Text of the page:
Atop A Hawaiian Mountain, A Constant Sniff For Carbon Dioxide | WAMU 88.5 - American University Radio
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Atop A Hawaiian Mountain, A Constant Sniff For Carbon Dioxide

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Climate scientists have a good reason to want to get away from it all. To get an accurate picture of the amount of carbon dioxide in the Earth's atmosphere, you have to find places where the numbers won't be distorted by cities or factories or even lots of vegetation that can have a major local impact on CO2 concentrations.

Starting in 1958, scientists from the Scripps Institution for Oceanography have been using an instrument on the top of the Mauna Loa volcano in Hawaii to measure CO2 in the atmosphere. Aiden Colton, an atmospheric scientist with the National Oceanic and Atmospheric Administration, says NOAA now maintains the Scripps Institution's CO2 analyzer, as well as one of its own.

"We sample 24 hours a day on most of our instrumentation," says Colton. "But what we're most interested in is the extremely clean air coming down from the troposphere that's been well-mixed traveling over 2,000 miles in every direction to get here." The troposphere is where the bulk of Earth's atmosphere resides. It's the buildup of carbon dioxide in the troposphere that has climate scientists concerned.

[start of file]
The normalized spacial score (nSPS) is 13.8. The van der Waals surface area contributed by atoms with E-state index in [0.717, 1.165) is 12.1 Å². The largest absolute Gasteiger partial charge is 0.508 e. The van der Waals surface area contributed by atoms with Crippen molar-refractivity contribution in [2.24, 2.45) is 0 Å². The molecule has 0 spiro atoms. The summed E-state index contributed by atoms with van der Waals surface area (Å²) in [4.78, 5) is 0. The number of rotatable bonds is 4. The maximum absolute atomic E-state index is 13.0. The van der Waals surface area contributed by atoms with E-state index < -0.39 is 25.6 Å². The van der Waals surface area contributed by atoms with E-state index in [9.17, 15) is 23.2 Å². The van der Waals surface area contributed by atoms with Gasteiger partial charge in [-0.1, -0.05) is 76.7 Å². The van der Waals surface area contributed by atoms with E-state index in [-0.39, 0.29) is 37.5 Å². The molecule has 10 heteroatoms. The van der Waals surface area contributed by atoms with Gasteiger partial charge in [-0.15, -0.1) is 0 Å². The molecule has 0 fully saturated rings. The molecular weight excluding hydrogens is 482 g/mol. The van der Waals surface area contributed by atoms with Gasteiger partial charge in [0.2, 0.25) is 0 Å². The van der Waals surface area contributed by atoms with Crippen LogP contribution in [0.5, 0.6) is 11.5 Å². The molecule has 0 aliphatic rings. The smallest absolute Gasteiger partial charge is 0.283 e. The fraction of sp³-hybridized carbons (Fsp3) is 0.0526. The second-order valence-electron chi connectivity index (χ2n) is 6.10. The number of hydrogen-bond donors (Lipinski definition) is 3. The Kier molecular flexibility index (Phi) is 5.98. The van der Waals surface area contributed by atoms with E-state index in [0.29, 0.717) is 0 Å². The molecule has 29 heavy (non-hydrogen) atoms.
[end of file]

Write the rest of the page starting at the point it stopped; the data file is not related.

The air Colton analyzes comes from intake ports at the top of the 120-foot tower. Taking air from the top of the tower helps ensure it won't be contaminated with outgassing from the volcano.

Atmospheric carbon dioxide has been rising steadily since measurements began in 1958. But that's not to say there aren't small fluctuations. CO2 concentrations are typically reported in parts per million. Colton says it's not unusual to have a fluctuation of 5 parts per million in any given day.

For that reason, NOAA doesn't put much stock in daily averages. "We're a long-term baseline monitoring station," says Colton. "So we're not interested in what happens hour to hour, day to day, even week to week."

Still, the long-term trends indicate that the amount of carbon dioxide in the atmosphere is continuing to climb, and many scientists are worried about the consequences for the planet's ecological health.

Copyright 2013 NPR. To see more, visit http://www.npr.org/.

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